Englebert Slaptyback: Be sure to let us know when hams are capable of building, launching, and tracking a device like Voyager and THEN communicating with it from 11+ billion miles away.


Oh, we're capable of building them, tracking them, and communication with it.  Hell, right now, there are approximately 14 working or semi-working ham radio satellites in orbit.

The oldest one is OSCAR-7, which was launched approximately about the same time as the Voyager spacecraft.  It actually "died" in 1981 due to a battery failure, and then came back to life in 2002.

There are only two things that really prevent hams from doing what NASA has done:  Cost, and regulatory issues related to nuclear materials.

It costs a lot to launch an interstellar spacecraft.  Hams have historically relied up a "free ride" as ballast on orbital launches, but even that is ending as "microsats", which hams innovated btw, become commercially viable sources of income for countries.  Generally, interplanetary launches are out of reach because there is almost always zero excess lifting capacity for those.

Plus, hams aren't generally allowed to fool around with plutonium, needed for the RTGs that power deep space spacecraft like the Pioneer, Voyager, Galileo, and Cassini missions.  So without the ability to actually power a spacecraft that far from the Sun due to regulatory issues related to highly dangerous materials, then it ain't gonna happen.

Having said that, hams *HAVE* listened to Voyager 1.  In fact, there is a very tiny subset of hams that specialize in monitoring deep space spacecraft.

Remember, a lot of the people who build that kind of thing for governments are also hams because they *LIKE* this sort of thing, and they like to see what they can do with their own equipment.
 
2013-09-16 08:03:49 AM
Take another one.

/my eyes were closed
 
2013-09-16 08:08:53 AM
Serious question for the space geeks out there:  What's the real scoop on theoretical propulsion systems?  If we were to design another deep space probe, just how fast could we get it going in practice?  1% light speed?  Or not even that?
 
2013-09-16 08:09:38 AM

ZAZ: dittybopper

Square miles per watt seems like a better figure of merit for long distance radio.


Huh?  Square miles is a measure of *AREA*.  Miles is a measure of linear *DISTANCE*.

You wouldn't say that Voyager is 11.5 billion square miles from Earth, would you?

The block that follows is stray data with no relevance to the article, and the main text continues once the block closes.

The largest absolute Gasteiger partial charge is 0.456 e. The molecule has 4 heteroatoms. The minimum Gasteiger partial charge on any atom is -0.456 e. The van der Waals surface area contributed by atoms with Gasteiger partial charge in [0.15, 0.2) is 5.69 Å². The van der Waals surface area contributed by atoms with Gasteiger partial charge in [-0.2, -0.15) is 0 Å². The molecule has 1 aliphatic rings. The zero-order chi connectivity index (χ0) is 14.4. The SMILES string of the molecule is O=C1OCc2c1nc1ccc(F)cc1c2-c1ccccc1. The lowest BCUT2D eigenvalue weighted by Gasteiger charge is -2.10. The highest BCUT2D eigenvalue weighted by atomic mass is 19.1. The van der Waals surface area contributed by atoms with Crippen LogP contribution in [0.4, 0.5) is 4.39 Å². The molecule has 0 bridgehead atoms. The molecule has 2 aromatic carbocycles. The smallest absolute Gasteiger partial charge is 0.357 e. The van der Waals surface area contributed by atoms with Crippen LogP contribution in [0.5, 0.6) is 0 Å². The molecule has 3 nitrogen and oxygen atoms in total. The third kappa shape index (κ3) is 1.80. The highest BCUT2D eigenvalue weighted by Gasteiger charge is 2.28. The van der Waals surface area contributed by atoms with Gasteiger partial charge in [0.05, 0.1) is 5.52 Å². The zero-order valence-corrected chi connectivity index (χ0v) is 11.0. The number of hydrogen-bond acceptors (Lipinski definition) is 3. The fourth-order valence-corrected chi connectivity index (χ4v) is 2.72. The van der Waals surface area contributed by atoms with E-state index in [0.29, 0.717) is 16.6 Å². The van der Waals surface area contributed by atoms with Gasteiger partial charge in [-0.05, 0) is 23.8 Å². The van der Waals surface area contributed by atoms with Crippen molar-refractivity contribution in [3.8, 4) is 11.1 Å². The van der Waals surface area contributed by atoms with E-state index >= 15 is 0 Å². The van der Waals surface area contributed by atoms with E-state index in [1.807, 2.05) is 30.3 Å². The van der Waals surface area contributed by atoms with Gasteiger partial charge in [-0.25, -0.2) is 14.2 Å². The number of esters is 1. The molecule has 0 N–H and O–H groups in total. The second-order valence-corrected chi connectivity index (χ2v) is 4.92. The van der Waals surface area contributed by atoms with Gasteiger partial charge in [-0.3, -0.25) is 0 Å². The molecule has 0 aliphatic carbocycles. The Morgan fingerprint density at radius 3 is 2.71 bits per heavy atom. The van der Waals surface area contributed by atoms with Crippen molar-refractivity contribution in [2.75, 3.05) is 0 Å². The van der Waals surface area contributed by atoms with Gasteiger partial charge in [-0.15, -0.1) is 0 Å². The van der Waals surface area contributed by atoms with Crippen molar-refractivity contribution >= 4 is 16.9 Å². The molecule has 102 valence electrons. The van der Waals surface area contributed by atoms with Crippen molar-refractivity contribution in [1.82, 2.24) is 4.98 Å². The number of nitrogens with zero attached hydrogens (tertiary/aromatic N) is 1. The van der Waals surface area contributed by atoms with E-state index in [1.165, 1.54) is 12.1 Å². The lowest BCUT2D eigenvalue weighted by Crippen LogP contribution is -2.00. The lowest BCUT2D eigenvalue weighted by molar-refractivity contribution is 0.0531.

Maybe what you are alluding to is the inverse square law.
 
2013-09-16 08:15:11 AM

Loki009: So how much different is this picture than any other that is outside the visual spectrum that is processed and rendered in the visible spectrum such as UV or IR?


Ding Ding Ding. The answer is correct. Radio waves are just the low end of the Electromagnetic spectrum that visible light also resides in. So a "picture" can be achieved using any of these frequencies. Radio and Microwave at the low end, X-ray and Gamma ray at the high end.
 
2013-09-16 08:15:46 AM
I still think it would be the biggest WTF moment ever if we figure out how to travel at light speed and sometime in the future someone smacks right into Voyager in what is supposed to be empty space.

The chances of which are mind boggling.
 
ZAZ [TotalFark]
2013-09-16 08:20:50 AM
nekom

There are two constraints on high speed propulsion: energy and momentum. Momentum dictates the rocket equation:

delta-v = (exhaust velocity) x ln (initial mass / final mass)

The logarithmic factor tells you your rocket can't go a lot faster than its exhaust comes out the back. It takes a mass ratio of 20 to go 3 times as fast as your exhaust.

Energy reminds you that if you are tempted to make the equation balance by increasing exhaust velocity, you have to provide the (1/2 mv^2) kinetic energy of the exhaust. Fission technology can convert about 0.1% of the radioactive material to energy. If you can convert that efficiently to rocket exhaust with minimal dead weight in your system, you get an exhaust velocity on the order of 1-5% light speed. But the engineering obstacles are huge. People designing interstellar missions figure as long as they are working miracles, they might as well pretend they have nuclear fusion.
 
2013-09-16 08:21:26 AM

nekom: Serious question for the space geeks out there:  What's the real scoop on theoretical propulsion systems?  If we were to design another deep space probe, just how fast could we get it going in practice?  1% light speed?  Or not even that?


If we were willing to modify or abrogate the Limited Test Ban Treaty to allow nuclear explosions in space, in theory we could approach about 10% of the speed of light with a probe that uses nuclear pulse propulsion, assuming we were going to just do a flyby of the nearest stars.  That means we could launch a probe to the Alpha Centauri system and it would get there in about 44 years, which is a reasonable time frame:  Voyager 1 was launched 36 years ago, and is still operating.

From an engineering standpoint, there is no major hurdle that anyone has seen so far for nuclear pulse propulsion.   They even did small-scale tests of the concept with conventional explosives.  Cost would be expensive, of course, and it opens up some proliferation issues, but if it were a multinational project it could be done.